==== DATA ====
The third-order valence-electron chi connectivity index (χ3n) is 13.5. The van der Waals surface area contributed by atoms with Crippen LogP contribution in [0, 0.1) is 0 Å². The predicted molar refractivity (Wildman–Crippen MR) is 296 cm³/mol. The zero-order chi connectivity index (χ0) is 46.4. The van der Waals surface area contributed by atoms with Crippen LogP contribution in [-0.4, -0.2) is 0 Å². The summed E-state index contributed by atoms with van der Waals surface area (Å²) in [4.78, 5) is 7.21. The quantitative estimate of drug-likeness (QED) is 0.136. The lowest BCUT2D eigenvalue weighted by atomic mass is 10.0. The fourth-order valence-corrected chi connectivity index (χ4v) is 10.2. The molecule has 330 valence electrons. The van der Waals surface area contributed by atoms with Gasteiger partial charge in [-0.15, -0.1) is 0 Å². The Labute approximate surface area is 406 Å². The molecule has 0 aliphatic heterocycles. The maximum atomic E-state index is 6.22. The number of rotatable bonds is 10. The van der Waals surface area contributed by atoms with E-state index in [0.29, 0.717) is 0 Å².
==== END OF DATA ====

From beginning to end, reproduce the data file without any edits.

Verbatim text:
The third-order valence-electron chi connectivity index (χ3n) is 13.5. The van der Waals surface area contributed by atoms with Crippen LogP contribution in [0, 0.1) is 0 Å². The predicted molar refractivity (Wildman–Crippen MR) is 296 cm³/mol. The zero-order chi connectivity index (χ0) is 46.4. The van der Waals surface area contributed by atoms with Crippen LogP contribution in [-0.4, -0.2) is 0 Å². The summed E-state index contributed by atoms with van der Waals surface area (Å²) in [4.78, 5) is 7.21. The quantitative estimate of drug-likeness (QED) is 0.136. The lowest BCUT2D eigenvalue weighted by atomic mass is 10.0. The fourth-order valence-corrected chi connectivity index (χ4v) is 10.2. The molecule has 330 valence electrons. The van der Waals surface area contributed by atoms with Gasteiger partial charge in [-0.15, -0.1) is 0 Å². The Labute approximate surface area is 406 Å². The molecule has 0 aliphatic heterocycles. The maximum atomic E-state index is 6.22. The number of rotatable bonds is 10. The van der Waals surface area contributed by atoms with E-state index in [0.29, 0.717) is 0 Å².